Wes showed up at my office with a baby basket with essentials like blankets as well as wildly thoughtful additions, like a programmable doorbell that could prevent a delivery from waking up napping babies. Beyond the thoughtful gifts, our conversation reminded me why we liked him and his team so much in the first place. Wes, a first-generation college student himself, understood our desire to align mission with margin, deeply believed in our work, and could connect with both me and our students on a personal level. At the end of the meeting, Wes handed me one more gift: a term sheet to invest in Guild.
I was a bit speechless, and then I immediately started spewing out all the reasons why this couldn’t work. I was about to give birth any day, I didn’t know how long I would be out of the office, and most importantly, as a company, we hadn’t planned for a financing at this time. Despite my hesitations, I huddled with my team and conferred with our board, and we came to the conclusion that this was a great opportunity for the company to continue scaling to serve more students. We determined we could make it work to raise our Series C at that point, but it had to be on our timeline. I called Wes back with a nearly impossible condition. We’d raise the round with them, on the commitment that we’d finalize the term sheet and all key negotiations before the babies arrived, which at that point was anywhere from that minute to five weeks away.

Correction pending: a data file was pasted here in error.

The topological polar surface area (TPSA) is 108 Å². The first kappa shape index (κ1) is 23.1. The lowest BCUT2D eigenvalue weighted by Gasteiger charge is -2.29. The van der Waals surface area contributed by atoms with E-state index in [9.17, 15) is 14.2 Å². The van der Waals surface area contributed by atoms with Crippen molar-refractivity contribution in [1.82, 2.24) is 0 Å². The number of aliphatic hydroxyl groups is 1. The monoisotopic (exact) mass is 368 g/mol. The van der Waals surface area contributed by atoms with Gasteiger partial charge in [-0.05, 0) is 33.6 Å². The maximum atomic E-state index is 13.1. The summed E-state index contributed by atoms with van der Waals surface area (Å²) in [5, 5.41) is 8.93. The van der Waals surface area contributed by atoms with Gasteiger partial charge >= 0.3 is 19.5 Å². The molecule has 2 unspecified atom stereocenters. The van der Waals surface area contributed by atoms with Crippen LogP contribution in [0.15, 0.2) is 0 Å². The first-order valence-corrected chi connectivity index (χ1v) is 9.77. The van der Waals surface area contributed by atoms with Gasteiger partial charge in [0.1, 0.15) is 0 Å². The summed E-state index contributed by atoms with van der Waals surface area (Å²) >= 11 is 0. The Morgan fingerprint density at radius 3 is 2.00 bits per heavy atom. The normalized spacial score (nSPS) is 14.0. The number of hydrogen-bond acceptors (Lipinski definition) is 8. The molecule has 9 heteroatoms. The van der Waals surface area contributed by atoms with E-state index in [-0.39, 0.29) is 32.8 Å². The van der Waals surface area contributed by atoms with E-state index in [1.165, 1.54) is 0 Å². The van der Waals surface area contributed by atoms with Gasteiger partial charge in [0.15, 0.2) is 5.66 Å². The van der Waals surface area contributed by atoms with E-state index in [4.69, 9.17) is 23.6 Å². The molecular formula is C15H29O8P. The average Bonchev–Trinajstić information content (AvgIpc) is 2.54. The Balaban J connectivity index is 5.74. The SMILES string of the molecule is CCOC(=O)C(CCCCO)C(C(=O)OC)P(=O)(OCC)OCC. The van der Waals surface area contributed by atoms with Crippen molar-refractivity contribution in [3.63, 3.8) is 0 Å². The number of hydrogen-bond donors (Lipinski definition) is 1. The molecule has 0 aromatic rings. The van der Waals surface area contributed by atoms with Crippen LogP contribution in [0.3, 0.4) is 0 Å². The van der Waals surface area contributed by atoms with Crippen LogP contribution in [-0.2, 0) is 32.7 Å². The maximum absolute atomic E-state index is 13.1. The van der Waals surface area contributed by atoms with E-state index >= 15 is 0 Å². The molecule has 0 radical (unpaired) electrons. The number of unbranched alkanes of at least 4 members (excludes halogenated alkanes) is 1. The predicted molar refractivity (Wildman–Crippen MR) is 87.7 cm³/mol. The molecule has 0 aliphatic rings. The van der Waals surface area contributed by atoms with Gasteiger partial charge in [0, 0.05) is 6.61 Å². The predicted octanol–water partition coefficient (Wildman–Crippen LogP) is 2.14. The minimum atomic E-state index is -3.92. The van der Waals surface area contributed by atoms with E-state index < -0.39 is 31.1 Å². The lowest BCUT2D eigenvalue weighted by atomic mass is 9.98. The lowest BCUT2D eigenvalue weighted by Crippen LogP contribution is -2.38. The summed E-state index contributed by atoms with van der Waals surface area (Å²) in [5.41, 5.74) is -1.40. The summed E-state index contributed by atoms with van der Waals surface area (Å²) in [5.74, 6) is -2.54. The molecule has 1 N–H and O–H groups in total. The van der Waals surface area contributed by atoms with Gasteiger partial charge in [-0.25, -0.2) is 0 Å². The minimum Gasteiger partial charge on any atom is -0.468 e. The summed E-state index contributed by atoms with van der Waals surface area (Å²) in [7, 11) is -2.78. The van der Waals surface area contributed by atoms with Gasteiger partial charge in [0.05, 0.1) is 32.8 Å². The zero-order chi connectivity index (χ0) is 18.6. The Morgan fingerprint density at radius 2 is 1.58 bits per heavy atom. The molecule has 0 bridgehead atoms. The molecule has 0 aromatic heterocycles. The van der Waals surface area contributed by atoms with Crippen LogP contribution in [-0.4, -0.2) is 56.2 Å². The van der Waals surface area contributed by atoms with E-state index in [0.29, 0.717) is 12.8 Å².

Thankfully, team Felicis was up for the challenge and managed to pull together the full $40M round days before I went into labor on May 2, 2018, welcoming Magnolia and Lily Grace into the world. More impressively, team Felicis ran the whole process in a way that was incredibly supportive and respectful of the space I needed to take care of myself leading up to labor, and immediately thereafter as the final components of the deal came together. I owe tremendous thanks to my team, specifically Mae Podesta, my board, and the Felicis team for letting me enjoy those first few months with my girls while taking care of business back in the office.
While my experience fundraising while pregnant was by no means the norm, there’s no reason it can’t be. If we want to encourage entrepreneurship beyond the age of 24, we need a system that creates the opportunity for mothers and fathers alike to navigate the key milestones of startup life alongside those of parenthood.
We need more CEOs–both female and male–to commit to giving their employees space and choice to pursue ambitious career goals as well as ambitious family goals. And we need more leaders to use their own maternity and paternity leave to set a positive example for their employees. I’m committed to making this a reality at Guild, and excited to support other CEOs and leadership teams to do the same.
Rachel Carlson is the CEO and Cofounder of Guild Education.